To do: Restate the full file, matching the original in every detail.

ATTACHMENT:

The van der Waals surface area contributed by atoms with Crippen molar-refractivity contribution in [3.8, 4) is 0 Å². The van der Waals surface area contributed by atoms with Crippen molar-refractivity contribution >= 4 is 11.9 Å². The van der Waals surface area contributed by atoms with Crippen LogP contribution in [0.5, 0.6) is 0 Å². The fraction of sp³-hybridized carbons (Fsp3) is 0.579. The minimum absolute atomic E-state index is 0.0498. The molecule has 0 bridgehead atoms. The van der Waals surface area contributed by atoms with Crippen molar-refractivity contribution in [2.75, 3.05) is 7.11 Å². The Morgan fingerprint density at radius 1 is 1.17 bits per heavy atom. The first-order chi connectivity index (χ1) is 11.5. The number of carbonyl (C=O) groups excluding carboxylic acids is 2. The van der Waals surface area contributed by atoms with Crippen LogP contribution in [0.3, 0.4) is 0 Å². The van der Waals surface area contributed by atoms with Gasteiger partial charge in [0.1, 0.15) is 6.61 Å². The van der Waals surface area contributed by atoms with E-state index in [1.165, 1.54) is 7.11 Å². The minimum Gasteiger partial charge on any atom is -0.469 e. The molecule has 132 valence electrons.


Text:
The van der Waals surface area contributed by atoms with Crippen molar-refractivity contribution in [3.8, 4) is 0 Å². The van der Waals surface area contributed by atoms with Crippen molar-refractivity contribution >= 4 is 11.9 Å². The van der Waals surface area contributed by atoms with Crippen LogP contribution in [0.5, 0.6) is 0 Å². The fraction of sp³-hybridized carbons (Fsp3) is 0.579. The minimum absolute atomic E-state index is 0.0498. The molecule has 0 bridgehead atoms. The van der Waals surface area contributed by atoms with Crippen molar-refractivity contribution in [2.75, 3.05) is 7.11 Å². The Morgan fingerprint density at radius 1 is 1.17 bits per heavy atom. The first-order chi connectivity index (χ1) is 11.5. The number of carbonyl (C=O) groups excluding carboxylic acids is 2. The van der Waals surface area contributed by atoms with Crippen LogP contribution in [0.3, 0.4) is 0 Å². The van der Waals surface area contributed by atoms with Gasteiger partial charge in [0.1, 0.15) is 6.61 Å². The van der Waals surface area contributed by atoms with E-state index in [1.165, 1.54) is 7.11 Å². The minimum Gasteiger partial charge on any atom is -0.469 e. The molecule has 132 valence electrons.